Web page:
Our Film Guides (available to supplement Last Chance for Eden 1 and Color of Fear 1) are available through our Film Department. The Film Guides provide process questions that coincide with particular scenes in our films. These questions help stimulate group discussions and are framed within a broader cultural perspective. The process questions and exercises were written by Lee Mun Wah and a team of diversity trainers.

The StirFry Seminars Seminar Catalog is also available, and lists all of our seminars and types of trainings, in addition to descriptions of our Berkeley, California, workshops and trainings on Unlearning Racism, Unlearning Sexism, Film Facilitation, and Mindful Facilitation.

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5. Do you work with young people? How young?

We have facilitators that specifically work with youth on diversity issues. We also find that high school students are quite prepared to sit through our films and feel engaged. The Color of Fear 2: Walking Each Other Home, was created for high school students. The pace is faster and the dialogue is enhanced with more contemporary music. It is also a shorter than the original film – about 50 minutes in length.

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6. Do you teach actual skills?

We believe that teaching skills to our audiences is essential to practicing diversity work. We teach participants ways of listening, responding and noticing what is spoken and what is not. Throughout the seminar we point out different communication techniques and ask the audience to practice them throughout the session. In that way, when the participants finish our seminars, they have a vast array of skills that will apply to their particular work and employee environments. We also provide our popular “Nine Healthy Ways to Communicate” cards to all the participants upon request.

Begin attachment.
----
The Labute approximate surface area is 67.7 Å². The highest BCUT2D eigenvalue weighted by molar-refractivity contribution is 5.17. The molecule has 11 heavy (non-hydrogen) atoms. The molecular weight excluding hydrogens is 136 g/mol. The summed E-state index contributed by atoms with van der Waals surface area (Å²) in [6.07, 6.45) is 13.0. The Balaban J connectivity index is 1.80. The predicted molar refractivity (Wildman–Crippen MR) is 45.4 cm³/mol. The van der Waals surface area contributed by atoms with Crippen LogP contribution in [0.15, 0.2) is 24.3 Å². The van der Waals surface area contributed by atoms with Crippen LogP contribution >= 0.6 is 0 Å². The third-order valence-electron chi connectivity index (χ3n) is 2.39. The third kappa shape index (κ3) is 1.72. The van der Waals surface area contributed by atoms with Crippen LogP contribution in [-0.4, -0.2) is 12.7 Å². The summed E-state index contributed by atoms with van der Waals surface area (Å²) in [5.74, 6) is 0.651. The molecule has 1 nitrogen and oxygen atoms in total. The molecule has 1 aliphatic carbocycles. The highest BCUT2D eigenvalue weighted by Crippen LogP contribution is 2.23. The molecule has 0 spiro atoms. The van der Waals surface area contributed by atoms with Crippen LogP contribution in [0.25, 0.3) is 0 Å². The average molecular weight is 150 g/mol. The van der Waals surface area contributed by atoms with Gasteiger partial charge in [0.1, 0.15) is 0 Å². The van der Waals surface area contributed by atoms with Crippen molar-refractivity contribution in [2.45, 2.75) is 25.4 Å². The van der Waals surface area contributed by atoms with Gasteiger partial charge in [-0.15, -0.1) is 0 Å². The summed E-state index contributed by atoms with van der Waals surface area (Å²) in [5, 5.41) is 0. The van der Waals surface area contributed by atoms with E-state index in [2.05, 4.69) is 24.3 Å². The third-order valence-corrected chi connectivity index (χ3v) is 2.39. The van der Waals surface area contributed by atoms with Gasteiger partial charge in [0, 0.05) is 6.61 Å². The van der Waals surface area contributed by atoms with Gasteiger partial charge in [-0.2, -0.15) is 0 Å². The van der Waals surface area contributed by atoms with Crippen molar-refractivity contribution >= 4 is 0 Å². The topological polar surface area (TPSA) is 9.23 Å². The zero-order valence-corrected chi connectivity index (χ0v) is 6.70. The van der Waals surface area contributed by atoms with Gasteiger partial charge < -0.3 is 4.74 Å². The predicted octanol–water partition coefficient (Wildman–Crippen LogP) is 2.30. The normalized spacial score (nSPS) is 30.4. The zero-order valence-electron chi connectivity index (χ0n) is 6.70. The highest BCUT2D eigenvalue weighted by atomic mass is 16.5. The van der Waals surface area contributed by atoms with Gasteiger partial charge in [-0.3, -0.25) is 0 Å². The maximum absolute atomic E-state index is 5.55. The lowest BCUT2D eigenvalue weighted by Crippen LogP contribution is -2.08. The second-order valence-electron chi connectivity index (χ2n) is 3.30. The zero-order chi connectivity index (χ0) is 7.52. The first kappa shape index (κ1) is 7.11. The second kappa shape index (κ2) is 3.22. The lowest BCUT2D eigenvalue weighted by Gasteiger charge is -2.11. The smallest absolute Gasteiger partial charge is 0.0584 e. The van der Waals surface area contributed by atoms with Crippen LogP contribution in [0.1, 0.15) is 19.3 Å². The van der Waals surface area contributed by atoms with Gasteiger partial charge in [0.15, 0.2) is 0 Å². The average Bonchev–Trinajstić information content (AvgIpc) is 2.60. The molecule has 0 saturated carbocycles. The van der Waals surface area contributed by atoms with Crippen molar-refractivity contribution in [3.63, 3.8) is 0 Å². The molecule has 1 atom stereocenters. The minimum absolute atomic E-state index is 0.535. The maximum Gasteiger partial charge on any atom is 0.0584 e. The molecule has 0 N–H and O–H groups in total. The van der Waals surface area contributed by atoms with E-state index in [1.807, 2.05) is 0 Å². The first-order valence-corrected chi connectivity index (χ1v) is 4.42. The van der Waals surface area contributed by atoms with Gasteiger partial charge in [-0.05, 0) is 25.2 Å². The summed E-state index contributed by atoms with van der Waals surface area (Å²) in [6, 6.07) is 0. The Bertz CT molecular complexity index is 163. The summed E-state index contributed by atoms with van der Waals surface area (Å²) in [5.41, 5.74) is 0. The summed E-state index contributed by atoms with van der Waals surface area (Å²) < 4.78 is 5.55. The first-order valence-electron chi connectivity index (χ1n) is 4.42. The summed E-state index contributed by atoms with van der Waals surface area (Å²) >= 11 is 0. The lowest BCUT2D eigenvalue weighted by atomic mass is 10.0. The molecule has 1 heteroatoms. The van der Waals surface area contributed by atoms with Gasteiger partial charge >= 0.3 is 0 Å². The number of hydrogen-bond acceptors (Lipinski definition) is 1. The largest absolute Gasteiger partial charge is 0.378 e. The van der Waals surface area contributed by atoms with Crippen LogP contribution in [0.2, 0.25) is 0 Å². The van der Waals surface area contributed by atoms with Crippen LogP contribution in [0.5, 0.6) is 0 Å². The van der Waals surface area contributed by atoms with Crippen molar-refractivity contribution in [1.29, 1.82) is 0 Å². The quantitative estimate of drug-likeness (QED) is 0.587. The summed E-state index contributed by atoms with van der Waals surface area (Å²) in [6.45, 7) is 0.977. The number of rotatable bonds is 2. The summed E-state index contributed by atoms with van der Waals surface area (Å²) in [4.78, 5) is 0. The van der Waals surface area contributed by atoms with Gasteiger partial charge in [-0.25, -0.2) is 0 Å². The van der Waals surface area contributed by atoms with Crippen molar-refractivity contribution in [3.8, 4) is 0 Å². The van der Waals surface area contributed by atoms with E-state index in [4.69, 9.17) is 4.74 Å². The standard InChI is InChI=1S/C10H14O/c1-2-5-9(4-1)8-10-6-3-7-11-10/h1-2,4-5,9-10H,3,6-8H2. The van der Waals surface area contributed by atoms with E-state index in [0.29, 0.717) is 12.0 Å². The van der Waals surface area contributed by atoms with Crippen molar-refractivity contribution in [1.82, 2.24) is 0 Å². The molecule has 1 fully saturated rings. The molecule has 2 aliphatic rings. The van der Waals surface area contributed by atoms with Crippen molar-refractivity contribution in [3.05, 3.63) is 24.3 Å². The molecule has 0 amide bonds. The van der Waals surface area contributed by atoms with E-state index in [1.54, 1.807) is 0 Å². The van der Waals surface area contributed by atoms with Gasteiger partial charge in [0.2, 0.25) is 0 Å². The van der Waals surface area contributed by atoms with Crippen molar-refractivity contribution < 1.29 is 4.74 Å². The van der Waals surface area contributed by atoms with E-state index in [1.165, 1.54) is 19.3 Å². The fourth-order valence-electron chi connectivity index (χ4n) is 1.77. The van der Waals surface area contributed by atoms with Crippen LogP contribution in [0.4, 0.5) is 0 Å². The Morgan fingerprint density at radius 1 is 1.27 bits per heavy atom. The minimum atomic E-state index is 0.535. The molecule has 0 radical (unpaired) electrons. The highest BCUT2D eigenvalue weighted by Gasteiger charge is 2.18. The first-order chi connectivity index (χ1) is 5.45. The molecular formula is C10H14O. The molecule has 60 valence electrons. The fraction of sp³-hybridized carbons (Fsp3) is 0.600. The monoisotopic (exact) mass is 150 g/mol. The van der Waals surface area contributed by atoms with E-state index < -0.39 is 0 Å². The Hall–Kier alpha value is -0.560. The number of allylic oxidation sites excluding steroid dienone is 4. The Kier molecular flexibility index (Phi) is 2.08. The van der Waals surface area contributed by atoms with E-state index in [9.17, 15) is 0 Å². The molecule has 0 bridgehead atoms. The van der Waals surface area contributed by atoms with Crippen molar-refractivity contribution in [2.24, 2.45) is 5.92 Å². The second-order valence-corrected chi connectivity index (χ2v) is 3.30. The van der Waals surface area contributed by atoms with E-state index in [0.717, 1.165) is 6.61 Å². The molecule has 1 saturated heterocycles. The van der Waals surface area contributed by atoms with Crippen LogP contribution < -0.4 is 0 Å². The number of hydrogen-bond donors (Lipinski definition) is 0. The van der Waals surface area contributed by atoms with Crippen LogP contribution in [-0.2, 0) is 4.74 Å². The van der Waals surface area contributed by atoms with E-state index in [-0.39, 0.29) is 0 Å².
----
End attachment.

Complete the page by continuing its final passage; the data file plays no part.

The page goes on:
Lee Mun Wah has written countless manuals on communication and facilitation techniques. One of his most famous writings is “The Art of Listening”. StirFry Seminars offers trainings on facilitation and film techniques as well as a 3-Day Intensive Trainings Program for Managers, Facilitators, and Trainers.

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7. Which film do we use? How are they different?

Each of our films is appropriate for learning about diversity issues and provides different insights and unique cultural and social perspectives.

Stolen Ground offers audiences insight into the experiences and perceptions of Asian Americans. It demystifies the “model minority” stereotypes and replaces it with a more realistic and personal cultural portrayal. People of all ethnicities find Stolen Ground illuminating because of the remarkable similarities to their own racial experiences.

The Color of Fear is the most well known of our films. It is an intimate portrayal of what many people of color go through on a daily basis. It is confrontational, intimate and contains extremely honest dialogue. This film provides great stimulus for audience discussion. For many EuroAmericans, this film is their Racism 101 course. For many people of color this film is a perfect opening to talk about their personal experiences and the effect that racism has had on their families and communities.